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Use Case - Formal specification of interaction between actor(s) and a system that realize one single functional requirement of this system (part of UML).

User Story - Informal description of a function of a system (Agile term).

User Requirement - Formal description of what user expects from the system usually gathered/formulated on very early stage of the development process by an architect in close cooperation with the client. There are two main types of requirements:

  1. FunctionalFunctional - requirements that are translated to use cases or user stories and then implemented in business logic of the application.
  2. Non-functionalNon-functional - requirements that (in most cases) should be ensured by the architecture of the system. It's very important that all non-functional requirements are formulated in measurable way, so they can be tested.

It makes less sense to compare User Requirements to User Stories or Use Cases, because requirements serve very different purpose. Use Cases and User Stories describe details of a function in the system, while User Requirements state functions and non-functional properties of the system (unambiguously but without any detail).

Use Case - Formal specification of interaction between actor(s) and a system that realize one single functional requirement of this system (part of UML).

User Story - Informal description of a function of a system (Agile term).

User Requirement - Formal description of what user expects from the system usually gathered/formulated on very early stage of the development process by an architect in close cooperation with the client. There are two main types of requirements:

  1. Functional - requirements that are translated to use cases or user stories and then implemented in business logic of the application.
  2. Non-functional - requirements that (in most cases) should be ensured by the architecture of the system. It's very important that all non-functional requirements are formulated in measurable way, so they can be tested.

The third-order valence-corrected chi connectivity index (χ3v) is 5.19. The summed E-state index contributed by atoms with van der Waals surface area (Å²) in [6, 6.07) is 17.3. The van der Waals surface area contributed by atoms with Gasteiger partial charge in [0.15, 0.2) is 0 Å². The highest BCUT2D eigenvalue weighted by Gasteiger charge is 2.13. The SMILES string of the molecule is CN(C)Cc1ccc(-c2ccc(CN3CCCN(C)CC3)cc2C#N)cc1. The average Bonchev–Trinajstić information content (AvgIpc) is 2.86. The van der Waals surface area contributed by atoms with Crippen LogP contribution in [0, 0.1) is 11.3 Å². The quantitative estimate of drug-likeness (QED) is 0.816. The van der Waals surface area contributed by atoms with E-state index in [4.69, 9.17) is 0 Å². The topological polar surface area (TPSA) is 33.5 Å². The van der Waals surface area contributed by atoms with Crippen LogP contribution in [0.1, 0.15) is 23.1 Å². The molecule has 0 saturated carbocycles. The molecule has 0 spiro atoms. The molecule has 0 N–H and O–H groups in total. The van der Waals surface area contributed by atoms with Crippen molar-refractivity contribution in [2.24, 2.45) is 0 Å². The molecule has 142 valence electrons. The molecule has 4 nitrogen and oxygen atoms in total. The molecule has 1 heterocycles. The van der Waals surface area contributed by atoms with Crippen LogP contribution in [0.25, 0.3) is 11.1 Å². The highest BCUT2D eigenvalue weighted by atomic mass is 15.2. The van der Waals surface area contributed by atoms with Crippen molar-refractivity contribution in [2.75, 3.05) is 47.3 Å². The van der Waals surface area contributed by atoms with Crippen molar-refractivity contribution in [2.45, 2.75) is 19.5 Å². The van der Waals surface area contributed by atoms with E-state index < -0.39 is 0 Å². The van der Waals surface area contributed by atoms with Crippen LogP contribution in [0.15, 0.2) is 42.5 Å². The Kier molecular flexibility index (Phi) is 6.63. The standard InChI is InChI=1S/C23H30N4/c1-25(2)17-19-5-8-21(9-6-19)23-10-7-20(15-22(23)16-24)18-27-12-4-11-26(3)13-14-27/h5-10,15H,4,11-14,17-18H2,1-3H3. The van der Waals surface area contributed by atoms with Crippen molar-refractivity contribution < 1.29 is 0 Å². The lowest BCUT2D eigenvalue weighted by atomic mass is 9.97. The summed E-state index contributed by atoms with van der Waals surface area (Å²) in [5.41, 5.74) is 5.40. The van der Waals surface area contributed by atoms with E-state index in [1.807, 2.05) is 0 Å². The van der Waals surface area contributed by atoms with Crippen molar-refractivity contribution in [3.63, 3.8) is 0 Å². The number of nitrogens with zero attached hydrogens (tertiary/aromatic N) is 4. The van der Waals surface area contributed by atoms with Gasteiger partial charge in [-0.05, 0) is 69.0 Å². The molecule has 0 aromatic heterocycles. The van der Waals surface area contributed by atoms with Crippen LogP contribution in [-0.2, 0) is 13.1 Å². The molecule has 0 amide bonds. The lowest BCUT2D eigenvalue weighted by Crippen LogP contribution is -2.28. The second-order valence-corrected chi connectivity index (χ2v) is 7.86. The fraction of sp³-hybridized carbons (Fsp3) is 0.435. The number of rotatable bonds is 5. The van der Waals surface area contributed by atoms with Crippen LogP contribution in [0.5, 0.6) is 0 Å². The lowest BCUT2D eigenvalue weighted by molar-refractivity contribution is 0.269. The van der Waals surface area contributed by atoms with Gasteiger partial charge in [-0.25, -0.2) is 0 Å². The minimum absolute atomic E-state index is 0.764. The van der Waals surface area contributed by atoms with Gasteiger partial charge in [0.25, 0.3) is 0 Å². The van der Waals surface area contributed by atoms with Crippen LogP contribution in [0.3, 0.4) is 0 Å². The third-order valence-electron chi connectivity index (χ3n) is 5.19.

It makes less sense to compare User Requirements to User Stories or Use Cases, because requirements serve very different purpose. Use Cases and User Stories describe details of a function in the system, while User Requirements state functions and non-functional properties of the system (unambiguously but without any detail).

Use Case - Formal specification of interaction between actor(s) and a system that realize one single functional requirement of this system (part of UML).

User Story - Informal description of a function of a system (Agile term).

User Requirement - Formal description of what user expects from the system usually gathered/formulated on very early stage of the development process by an architect in close cooperation with the client. There are two main types of requirements:

  1. Functional - requirements that are translated to use cases or user stories and then implemented in business logic of the application.
  2. Non-functional - requirements that (in most cases) should be ensured by the architecture of the system. It's very important that all non-functional requirements are formulated in measurable way, so they can be tested.

It makes less sense to compare User Requirements to User Stories or Use Cases, because requirements serve very different purpose. Use Cases and User Stories describe details of a function in the system, while User Requirements state functions and non-functional properties of the system (unambiguously but without any detail).

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source | link

Use Case - Formal specification of interaction between actor(s) and a system that realize one single functional requirement of this system (part of UML).